On Saturday, June 6, horse-racing enthusiasts will be tuning into the 147th Belmont Stakes, the third and final leg of the Triple Crown. While horse racing will be on the minds of many this weekend, the sport drives the staff year-round at Keeneland Library in Lexington, Kentucky.
“This is the job of my dreams,” says Becky Ryder, director of Keeneland Library. Founded in 1939, the public research and reference library is one of the largest sources of equine industry information. It holds hundreds of thousands of thoroughbred-related books, articles, and photographic negatives, such as the Daily Racing Form’s archives and materials on the famed racehorse Seabiscuit.
Ryder, who specializes in preservation, has worked at Keeneland Library since 2010. As a fan of horse racing and newspapers, she says the job was a marriage of both worlds.
“Preserving the history of this wonderful sport is just the most exhilarating job that I’ve ever had,” she tells American Libraries.
Ryder says during big race dates, such as the Triple Crown and Breeders’ Cup, the library receives about 30% more phone and email requests for statistics, articles, photos, and reference work. Requests come from journalists who want data for stories; nostalgic enthusiasts who want materials on derbies they saw decades ago; handicappers who want information; historians who are writing biographies of famous horses; bloodstock agents doing pedigree research; and potential buyers looking at breeding and training methods.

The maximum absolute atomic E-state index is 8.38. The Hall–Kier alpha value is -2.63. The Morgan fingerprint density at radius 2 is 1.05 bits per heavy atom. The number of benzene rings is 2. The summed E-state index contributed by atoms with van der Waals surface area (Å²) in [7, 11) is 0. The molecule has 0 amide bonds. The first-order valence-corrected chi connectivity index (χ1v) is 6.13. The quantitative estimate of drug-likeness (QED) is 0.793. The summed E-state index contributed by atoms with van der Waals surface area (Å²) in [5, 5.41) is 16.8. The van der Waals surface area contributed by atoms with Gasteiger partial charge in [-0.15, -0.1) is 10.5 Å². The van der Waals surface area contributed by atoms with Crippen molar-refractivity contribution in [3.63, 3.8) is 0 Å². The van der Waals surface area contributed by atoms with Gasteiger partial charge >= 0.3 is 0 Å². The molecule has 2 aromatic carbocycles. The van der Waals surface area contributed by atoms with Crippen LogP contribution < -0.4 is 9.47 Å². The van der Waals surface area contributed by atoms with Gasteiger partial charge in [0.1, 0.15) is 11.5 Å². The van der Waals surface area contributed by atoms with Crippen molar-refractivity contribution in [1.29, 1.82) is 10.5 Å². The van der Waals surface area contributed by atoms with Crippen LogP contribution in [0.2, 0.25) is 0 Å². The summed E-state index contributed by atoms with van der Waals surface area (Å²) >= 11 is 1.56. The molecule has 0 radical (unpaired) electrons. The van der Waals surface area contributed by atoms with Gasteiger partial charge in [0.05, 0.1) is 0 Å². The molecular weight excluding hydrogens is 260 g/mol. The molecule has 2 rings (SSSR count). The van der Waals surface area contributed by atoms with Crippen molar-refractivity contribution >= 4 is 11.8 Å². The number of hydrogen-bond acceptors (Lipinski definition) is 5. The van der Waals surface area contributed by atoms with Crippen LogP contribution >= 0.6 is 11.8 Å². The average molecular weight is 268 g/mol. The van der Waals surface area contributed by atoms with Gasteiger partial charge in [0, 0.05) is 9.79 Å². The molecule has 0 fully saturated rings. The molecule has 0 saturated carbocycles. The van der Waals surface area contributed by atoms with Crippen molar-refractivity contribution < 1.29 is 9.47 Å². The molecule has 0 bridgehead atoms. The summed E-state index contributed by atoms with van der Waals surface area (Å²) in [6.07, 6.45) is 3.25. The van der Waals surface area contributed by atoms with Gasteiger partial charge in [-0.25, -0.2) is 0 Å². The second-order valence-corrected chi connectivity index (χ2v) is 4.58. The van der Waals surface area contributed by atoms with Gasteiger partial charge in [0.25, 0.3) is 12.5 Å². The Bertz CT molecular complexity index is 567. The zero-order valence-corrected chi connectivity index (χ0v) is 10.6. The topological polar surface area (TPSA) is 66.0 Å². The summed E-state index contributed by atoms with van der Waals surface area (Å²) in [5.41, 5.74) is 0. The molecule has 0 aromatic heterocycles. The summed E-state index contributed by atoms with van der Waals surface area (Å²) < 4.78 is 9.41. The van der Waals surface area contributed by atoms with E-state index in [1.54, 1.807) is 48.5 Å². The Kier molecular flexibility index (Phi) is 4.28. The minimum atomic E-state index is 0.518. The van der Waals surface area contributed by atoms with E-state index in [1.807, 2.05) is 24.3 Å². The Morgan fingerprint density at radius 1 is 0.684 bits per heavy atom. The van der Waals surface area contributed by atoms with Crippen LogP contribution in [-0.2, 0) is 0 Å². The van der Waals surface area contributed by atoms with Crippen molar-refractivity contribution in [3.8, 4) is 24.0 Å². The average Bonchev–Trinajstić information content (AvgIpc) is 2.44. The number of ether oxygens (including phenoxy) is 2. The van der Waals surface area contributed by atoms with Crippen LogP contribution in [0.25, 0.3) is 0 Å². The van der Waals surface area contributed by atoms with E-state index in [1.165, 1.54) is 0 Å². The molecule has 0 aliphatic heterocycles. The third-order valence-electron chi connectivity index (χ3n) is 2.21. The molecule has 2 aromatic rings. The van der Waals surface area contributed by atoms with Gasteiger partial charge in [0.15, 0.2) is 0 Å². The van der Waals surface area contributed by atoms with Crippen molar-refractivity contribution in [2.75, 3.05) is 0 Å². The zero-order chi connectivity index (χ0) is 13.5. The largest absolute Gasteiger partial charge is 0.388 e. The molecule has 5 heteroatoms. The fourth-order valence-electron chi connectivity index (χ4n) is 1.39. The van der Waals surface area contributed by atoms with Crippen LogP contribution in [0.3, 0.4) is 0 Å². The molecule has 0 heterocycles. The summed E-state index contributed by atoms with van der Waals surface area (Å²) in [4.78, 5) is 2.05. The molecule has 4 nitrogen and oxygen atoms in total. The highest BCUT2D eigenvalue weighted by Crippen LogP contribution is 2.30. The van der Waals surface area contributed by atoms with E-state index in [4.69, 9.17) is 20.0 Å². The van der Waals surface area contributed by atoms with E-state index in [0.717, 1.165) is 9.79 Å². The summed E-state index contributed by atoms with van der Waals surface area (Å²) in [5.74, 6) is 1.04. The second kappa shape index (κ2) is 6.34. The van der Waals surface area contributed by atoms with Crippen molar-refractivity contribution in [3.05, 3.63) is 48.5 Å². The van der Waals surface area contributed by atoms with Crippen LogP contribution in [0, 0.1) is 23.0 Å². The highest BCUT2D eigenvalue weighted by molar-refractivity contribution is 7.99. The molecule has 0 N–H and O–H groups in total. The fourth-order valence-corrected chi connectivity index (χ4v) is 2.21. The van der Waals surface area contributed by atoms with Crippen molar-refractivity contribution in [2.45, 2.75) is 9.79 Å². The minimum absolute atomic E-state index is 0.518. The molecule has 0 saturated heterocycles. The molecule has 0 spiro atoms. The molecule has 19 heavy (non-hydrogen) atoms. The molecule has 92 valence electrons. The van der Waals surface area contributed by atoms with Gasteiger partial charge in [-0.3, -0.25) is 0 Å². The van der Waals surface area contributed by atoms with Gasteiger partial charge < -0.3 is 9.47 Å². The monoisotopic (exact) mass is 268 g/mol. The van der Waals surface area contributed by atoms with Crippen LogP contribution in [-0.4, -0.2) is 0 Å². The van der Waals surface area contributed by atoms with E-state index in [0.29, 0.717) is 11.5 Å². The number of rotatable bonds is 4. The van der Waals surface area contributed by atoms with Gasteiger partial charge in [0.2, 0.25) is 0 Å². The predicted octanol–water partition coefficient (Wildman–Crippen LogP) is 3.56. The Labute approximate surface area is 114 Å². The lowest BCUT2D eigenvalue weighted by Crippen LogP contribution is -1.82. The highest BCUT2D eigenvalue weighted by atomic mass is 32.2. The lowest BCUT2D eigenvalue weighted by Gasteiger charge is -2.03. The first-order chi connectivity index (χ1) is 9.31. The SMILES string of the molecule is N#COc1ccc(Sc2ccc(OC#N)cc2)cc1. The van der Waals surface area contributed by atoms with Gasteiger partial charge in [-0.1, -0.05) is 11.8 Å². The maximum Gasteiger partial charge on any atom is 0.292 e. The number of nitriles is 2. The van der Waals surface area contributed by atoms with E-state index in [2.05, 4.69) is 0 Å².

Ryder says Keeneland celebrates the Belmont Stakes with a party open to the public. The library serves Manhattan clam chowder, Italian meatball sub sandwiches, New York cheesecakes, and the signature drink of the Belmont Stakes, the Belmont breeze. Ryder says most of the staff is rooting for American Pharoah because they want to see the horse win the Triple Crown, a feat last achieved in 1978. (The other two Triple Crown races are the Kentucky Derby and Preakness Stakes.)
“Now that there’s the Triple Crown bug, I expect there to be a big crowd here at Keeneland on Saturday,” she says.
Overall, Ryder says the most exciting part of working at Keeneland Library has been seeing how it has made its collections more available.
“We’ve done that by automating our catalog, putting finding aids online, and creating more dynamic websites,” she says. “I really enjoy that we’ve created the Keeneland Library Lecture Series, which has become very popular.”
Launched in fall 2013, the lecture series features authors—such as Maryjean Wall, Milton Toby, and Paul Roberts—who have used the library’s materials and showcases their research on topics like racecourses, architecture, and the history of horse racing in Kentucky.
For Ryder, seeing how the library has moved into the digital age and grown has been most rewarding. She says the job “puts together three of my passions: libraries in general, preservation in particular, and horse racing.”